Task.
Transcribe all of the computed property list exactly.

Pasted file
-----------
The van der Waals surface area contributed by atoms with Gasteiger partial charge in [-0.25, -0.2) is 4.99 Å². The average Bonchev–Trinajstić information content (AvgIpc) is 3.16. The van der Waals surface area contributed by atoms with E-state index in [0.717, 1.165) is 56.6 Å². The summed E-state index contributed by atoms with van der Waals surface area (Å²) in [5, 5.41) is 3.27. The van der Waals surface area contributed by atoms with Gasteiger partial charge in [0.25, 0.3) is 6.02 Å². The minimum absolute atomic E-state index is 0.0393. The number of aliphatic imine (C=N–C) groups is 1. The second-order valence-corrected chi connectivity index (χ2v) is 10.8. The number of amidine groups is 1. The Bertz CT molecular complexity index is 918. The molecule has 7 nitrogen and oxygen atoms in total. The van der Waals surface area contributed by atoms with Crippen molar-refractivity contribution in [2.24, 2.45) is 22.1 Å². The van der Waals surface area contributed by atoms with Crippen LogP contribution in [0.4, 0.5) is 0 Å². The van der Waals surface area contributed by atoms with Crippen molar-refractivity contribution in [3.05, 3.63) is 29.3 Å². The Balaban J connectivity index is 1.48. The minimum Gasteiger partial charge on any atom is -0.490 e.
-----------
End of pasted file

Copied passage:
The van der Waals surface area contributed by atoms with Gasteiger partial charge in [-0.25, -0.2) is 4.99 Å². The average Bonchev–Trinajstić information content (AvgIpc) is 3.16. The van der Waals surface area contributed by atoms with E-state index in [0.717, 1.165) is 56.6 Å². The summed E-state index contributed by atoms with van der Waals surface area (Å²) in [5, 5.41) is 3.27. The van der Waals surface area contributed by atoms with Gasteiger partial charge in [0.25, 0.3) is 6.02 Å². The minimum absolute atomic E-state index is 0.0393. The number of aliphatic imine (C=N–C) groups is 1. The second-order valence-corrected chi connectivity index (χ2v) is 10.8. The number of amidine groups is 1. The Bertz CT molecular complexity index is 918. The molecule has 7 nitrogen and oxygen atoms in total. The van der Waals surface area contributed by atoms with Crippen molar-refractivity contribution in [2.24, 2.45) is 22.1 Å². The van der Waals surface area contributed by atoms with Crippen LogP contribution in [0.4, 0.5) is 0 Å². The van der Waals surface area contributed by atoms with Crippen molar-refractivity contribution in [3.05, 3.63) is 29.3 Å². The Balaban J connectivity index is 1.48. The minimum Gasteiger partial charge on any atom is -0.490 e.